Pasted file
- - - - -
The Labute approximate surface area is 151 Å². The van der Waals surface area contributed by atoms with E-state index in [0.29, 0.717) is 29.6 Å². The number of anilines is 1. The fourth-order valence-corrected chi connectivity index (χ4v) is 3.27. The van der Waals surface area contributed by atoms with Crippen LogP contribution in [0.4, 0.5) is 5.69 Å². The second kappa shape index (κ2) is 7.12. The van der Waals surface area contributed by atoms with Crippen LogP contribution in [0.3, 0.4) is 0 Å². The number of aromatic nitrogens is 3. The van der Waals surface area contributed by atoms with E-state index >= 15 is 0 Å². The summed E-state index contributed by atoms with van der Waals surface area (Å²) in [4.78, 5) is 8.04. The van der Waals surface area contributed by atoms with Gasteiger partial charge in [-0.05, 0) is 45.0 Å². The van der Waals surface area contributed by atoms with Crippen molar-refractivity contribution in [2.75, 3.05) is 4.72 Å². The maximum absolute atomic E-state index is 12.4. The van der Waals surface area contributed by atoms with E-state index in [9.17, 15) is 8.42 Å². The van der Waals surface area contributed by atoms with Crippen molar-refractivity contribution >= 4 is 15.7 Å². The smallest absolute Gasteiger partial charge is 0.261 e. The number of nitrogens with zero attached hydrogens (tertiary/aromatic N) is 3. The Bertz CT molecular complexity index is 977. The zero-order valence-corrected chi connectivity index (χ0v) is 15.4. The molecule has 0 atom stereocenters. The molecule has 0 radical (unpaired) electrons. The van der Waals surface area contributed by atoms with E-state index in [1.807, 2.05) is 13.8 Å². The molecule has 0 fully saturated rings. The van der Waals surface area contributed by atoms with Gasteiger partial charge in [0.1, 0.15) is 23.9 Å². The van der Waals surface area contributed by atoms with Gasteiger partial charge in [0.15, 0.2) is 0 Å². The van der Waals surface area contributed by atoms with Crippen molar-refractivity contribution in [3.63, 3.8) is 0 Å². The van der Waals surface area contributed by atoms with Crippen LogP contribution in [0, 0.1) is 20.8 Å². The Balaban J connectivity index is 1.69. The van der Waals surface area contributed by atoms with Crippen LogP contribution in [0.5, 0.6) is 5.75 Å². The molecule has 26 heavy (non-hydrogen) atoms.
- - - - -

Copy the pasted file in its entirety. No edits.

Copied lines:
The Labute approximate surface area is 151 Å². The van der Waals surface area contributed by atoms with E-state index in [0.29, 0.717) is 29.6 Å². The number of anilines is 1. The fourth-order valence-corrected chi connectivity index (χ4v) is 3.27. The van der Waals surface area contributed by atoms with Crippen LogP contribution in [0.4, 0.5) is 5.69 Å². The second kappa shape index (κ2) is 7.12. The van der Waals surface area contributed by atoms with Crippen LogP contribution in [0.3, 0.4) is 0 Å². The number of aromatic nitrogens is 3. The van der Waals surface area contributed by atoms with E-state index >= 15 is 0 Å². The summed E-state index contributed by atoms with van der Waals surface area (Å²) in [4.78, 5) is 8.04. The van der Waals surface area contributed by atoms with Gasteiger partial charge in [-0.05, 0) is 45.0 Å². The van der Waals surface area contributed by atoms with Crippen molar-refractivity contribution in [2.75, 3.05) is 4.72 Å². The maximum absolute atomic E-state index is 12.4. The van der Waals surface area contributed by atoms with E-state index in [9.17, 15) is 8.42 Å². The van der Waals surface area contributed by atoms with Crippen molar-refractivity contribution >= 4 is 15.7 Å². The smallest absolute Gasteiger partial charge is 0.261 e. The number of nitrogens with zero attached hydrogens (tertiary/aromatic N) is 3. The Bertz CT molecular complexity index is 977. The zero-order valence-corrected chi connectivity index (χ0v) is 15.4. The molecule has 0 atom stereocenters. The molecule has 0 radical (unpaired) electrons. The van der Waals surface area contributed by atoms with E-state index in [1.807, 2.05) is 13.8 Å². The molecule has 0 fully saturated rings. The van der Waals surface area contributed by atoms with Gasteiger partial charge in [0.1, 0.15) is 23.9 Å². The van der Waals surface area contributed by atoms with Gasteiger partial charge in [0.15, 0.2) is 0 Å². The van der Waals surface area contributed by atoms with Crippen molar-refractivity contribution in [3.63, 3.8) is 0 Å². The van der Waals surface area contributed by atoms with Crippen LogP contribution in [0, 0.1) is 20.8 Å². The Balaban J connectivity index is 1.69. The van der Waals surface area contributed by atoms with Crippen LogP contribution in [0.5, 0.6) is 5.75 Å². The molecule has 26 heavy (non-hydrogen) atoms.